WARMING up for improv during a class run by W!T in Washington, DC, which inspired Čeljuska to run his own improv course.
photo: Courtesy of David Čeljuska
No playwright prepared the performers' dialogue and no director set down their moves beforehand. The acting is spontaneous, on-the-fly. And the result - a hell of a lot of fun.
"I would never have thought that something like this would be for me," says 23-year-old David Čeljuska, a student at the Technical University in Košice. "Just the idea of standing on stage in front of people gave me goose bumps."
The first time Čeljuska was introduced to improvisational acting was during an English course he took at Howard Community College in the US state of Maryland. He was eager to communicate better with Americans, so his teacher advised him to join an improvisational theatre class. During the first two weeks, Čeljuska was telling himself that it was the biggest mistake he had ever made. But soon, he fell in love with improvisational comedy so deeply that he decided to import it to his home country.
"After I came back to Slovakia, I knew that I had to continue with it. But I didn't know how because no such [improvisational theatre] group ever existed here," he says.
Failing to find any professional actors who were interested or who had experience in this kind of comedy in Slovakia, Čeljuska opted for what he had been trained to do - improvise. He decided to create an independent theatre company in his hometown that would train people in the art of improvisational comedy in English.
He rented a house some 20 minutes from the centre of Košice. In a large room with nothing but chairs (nothing else is needed for this kind of theatre, Čeljuska explains), he aims to bring people together, teach them the basics of improvisational comedy and create the first improv group in this country, with which he plans to tour and perform in cafes. The course, titled Just Improv, is scheduled to start on February 22.
"On the one hand, I am afraid that [because of doing it in English] we won't get any audience at home. On the other, I hope that by performing in English there will be more opportunities abroad. And I really want to do it in English, because it sounds more funny to me in that language," Čeljuska says.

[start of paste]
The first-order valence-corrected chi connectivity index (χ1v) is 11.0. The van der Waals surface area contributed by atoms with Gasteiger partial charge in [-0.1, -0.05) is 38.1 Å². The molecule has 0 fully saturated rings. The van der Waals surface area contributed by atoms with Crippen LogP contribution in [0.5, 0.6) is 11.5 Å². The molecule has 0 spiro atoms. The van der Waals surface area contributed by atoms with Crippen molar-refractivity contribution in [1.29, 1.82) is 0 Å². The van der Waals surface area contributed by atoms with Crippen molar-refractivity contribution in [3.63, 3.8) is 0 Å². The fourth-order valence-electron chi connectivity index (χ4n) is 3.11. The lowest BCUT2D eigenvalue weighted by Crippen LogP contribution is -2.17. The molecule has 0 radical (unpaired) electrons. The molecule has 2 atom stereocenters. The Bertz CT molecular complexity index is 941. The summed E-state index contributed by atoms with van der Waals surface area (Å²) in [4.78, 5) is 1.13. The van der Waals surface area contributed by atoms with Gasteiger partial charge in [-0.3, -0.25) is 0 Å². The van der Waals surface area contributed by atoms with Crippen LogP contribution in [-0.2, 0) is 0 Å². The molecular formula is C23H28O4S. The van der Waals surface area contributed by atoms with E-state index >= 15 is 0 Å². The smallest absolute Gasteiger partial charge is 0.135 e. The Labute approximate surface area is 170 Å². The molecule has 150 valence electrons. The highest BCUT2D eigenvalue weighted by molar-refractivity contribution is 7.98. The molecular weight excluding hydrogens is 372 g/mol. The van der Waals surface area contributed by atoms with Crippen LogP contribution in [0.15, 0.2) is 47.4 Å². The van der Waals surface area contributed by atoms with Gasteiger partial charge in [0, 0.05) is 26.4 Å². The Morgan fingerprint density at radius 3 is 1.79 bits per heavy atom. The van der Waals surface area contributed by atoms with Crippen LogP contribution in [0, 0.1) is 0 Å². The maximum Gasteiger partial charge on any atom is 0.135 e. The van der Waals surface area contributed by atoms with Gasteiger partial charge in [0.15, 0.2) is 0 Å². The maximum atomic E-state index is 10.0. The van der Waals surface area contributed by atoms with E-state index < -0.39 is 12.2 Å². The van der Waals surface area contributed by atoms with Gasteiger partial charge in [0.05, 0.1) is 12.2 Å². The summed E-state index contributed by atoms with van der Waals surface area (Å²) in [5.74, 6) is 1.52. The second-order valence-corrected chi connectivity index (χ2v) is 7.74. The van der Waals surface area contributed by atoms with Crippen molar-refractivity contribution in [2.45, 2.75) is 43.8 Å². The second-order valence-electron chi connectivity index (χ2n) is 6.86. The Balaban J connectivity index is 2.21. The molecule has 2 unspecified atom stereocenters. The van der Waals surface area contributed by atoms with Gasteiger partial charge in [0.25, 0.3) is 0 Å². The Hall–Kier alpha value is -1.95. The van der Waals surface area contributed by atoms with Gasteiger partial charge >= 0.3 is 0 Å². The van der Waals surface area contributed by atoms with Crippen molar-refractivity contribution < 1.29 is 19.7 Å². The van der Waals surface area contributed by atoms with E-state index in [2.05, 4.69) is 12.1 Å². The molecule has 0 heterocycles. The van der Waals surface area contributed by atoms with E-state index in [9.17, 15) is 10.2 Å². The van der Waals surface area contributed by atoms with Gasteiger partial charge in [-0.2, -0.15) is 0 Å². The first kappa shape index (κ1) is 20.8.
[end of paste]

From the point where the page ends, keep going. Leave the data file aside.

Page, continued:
During the year he spent in America, he took another improvisational course in Washington, DC, and had a chance to see performances of five different improv groups across the country. Two of them were the renowned ImprovOlympic and the Second City comedy troupes, both based in Chicago, where the careers of many great comics, like Mike Myers, Gilda Radner, and Alan Alda, were born.
"To me Improv comedy is the seeking of humour in truth, to find out what life really is like. It's not cheap joke telling - that, by the way, is prohibited - the idea is based on knowing how to have fun without telling each other jokes. What we make fun of is the truth and then the uncovering of it," Čeljuska says.
Since everyone uses improvisation in their daily lives - children to explain why they are late for school, businessmen to buy or sell a product - most people know how exhausted one can end up when thinking on the spot. And they also know how funny the experience can be in retrospect.
"[Improvisational comedy] is basically for all those who want to have fun in their lives, who want to try something new, and, obviously, for those who like the TV show - Whose Line Is It Anyway?" says Čeljuska.
"It's speaking without thinking, acting without planning, and, above all, having fun!"
What: Just Improv - course of improvisational comedy.
When: Opens February 22 at 11:00.
Where: Watsonova 23, Košice (last stop of tram #7).
Participants have to be able to react in English. For more information visit http://improv.host.sk.
17. Feb 2003 at 0:00 | Zuzana Habšudová